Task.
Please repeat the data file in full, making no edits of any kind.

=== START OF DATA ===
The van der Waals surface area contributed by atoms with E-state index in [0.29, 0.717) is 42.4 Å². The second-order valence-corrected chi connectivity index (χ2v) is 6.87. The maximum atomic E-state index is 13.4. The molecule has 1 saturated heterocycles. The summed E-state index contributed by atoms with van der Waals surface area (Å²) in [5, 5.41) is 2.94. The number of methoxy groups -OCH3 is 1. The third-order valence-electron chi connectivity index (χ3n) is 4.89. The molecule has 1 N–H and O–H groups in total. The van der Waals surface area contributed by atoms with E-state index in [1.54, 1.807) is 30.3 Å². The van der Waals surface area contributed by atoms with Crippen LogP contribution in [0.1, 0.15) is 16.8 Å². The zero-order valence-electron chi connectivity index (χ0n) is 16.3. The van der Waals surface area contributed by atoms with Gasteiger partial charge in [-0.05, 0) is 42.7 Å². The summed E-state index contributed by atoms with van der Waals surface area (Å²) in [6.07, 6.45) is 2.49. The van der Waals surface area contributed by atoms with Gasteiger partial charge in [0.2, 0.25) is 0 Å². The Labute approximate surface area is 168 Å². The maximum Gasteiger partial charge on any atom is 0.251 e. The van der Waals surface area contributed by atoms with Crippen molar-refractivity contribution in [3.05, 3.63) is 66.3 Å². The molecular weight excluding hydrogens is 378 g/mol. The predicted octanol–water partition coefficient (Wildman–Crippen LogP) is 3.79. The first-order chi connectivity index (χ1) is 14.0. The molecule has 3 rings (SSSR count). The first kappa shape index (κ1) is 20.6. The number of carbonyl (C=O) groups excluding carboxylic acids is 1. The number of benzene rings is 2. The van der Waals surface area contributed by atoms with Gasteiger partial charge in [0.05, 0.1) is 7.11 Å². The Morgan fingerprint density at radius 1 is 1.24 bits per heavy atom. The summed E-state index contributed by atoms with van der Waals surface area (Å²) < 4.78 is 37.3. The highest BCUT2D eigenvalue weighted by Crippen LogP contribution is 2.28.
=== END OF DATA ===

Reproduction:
The van der Waals surface area contributed by atoms with E-state index in [0.29, 0.717) is 42.4 Å². The second-order valence-corrected chi connectivity index (χ2v) is 6.87. The maximum atomic E-state index is 13.4. The molecule has 1 saturated heterocycles. The summed E-state index contributed by atoms with van der Waals surface area (Å²) in [5, 5.41) is 2.94. The number of methoxy groups -OCH3 is 1. The third-order valence-electron chi connectivity index (χ3n) is 4.89. The molecule has 1 N–H and O–H groups in total. The van der Waals surface area contributed by atoms with E-state index in [1.54, 1.807) is 30.3 Å². The van der Waals surface area contributed by atoms with Crippen LogP contribution in [0.1, 0.15) is 16.8 Å². The zero-order valence-electron chi connectivity index (χ0n) is 16.3. The van der Waals surface area contributed by atoms with Gasteiger partial charge in [-0.05, 0) is 42.7 Å². The summed E-state index contributed by atoms with van der Waals surface area (Å²) in [6.07, 6.45) is 2.49. The van der Waals surface area contributed by atoms with Gasteiger partial charge in [0.2, 0.25) is 0 Å². The Labute approximate surface area is 168 Å². The maximum Gasteiger partial charge on any atom is 0.251 e. The van der Waals surface area contributed by atoms with Crippen molar-refractivity contribution in [3.05, 3.63) is 66.3 Å². The molecular weight excluding hydrogens is 378 g/mol. The predicted octanol–water partition coefficient (Wildman–Crippen LogP) is 3.79. The first-order chi connectivity index (χ1) is 14.0. The molecule has 3 rings (SSSR count). The first kappa shape index (κ1) is 20.6. The number of carbonyl (C=O) groups excluding carboxylic acids is 1. The number of benzene rings is 2. The van der Waals surface area contributed by atoms with Gasteiger partial charge in [0.05, 0.1) is 7.11 Å². The Morgan fingerprint density at radius 1 is 1.24 bits per heavy atom. The summed E-state index contributed by atoms with van der Waals surface area (Å²) < 4.78 is 37.3. The highest BCUT2D eigenvalue weighted by Crippen LogP contribution is 2.28.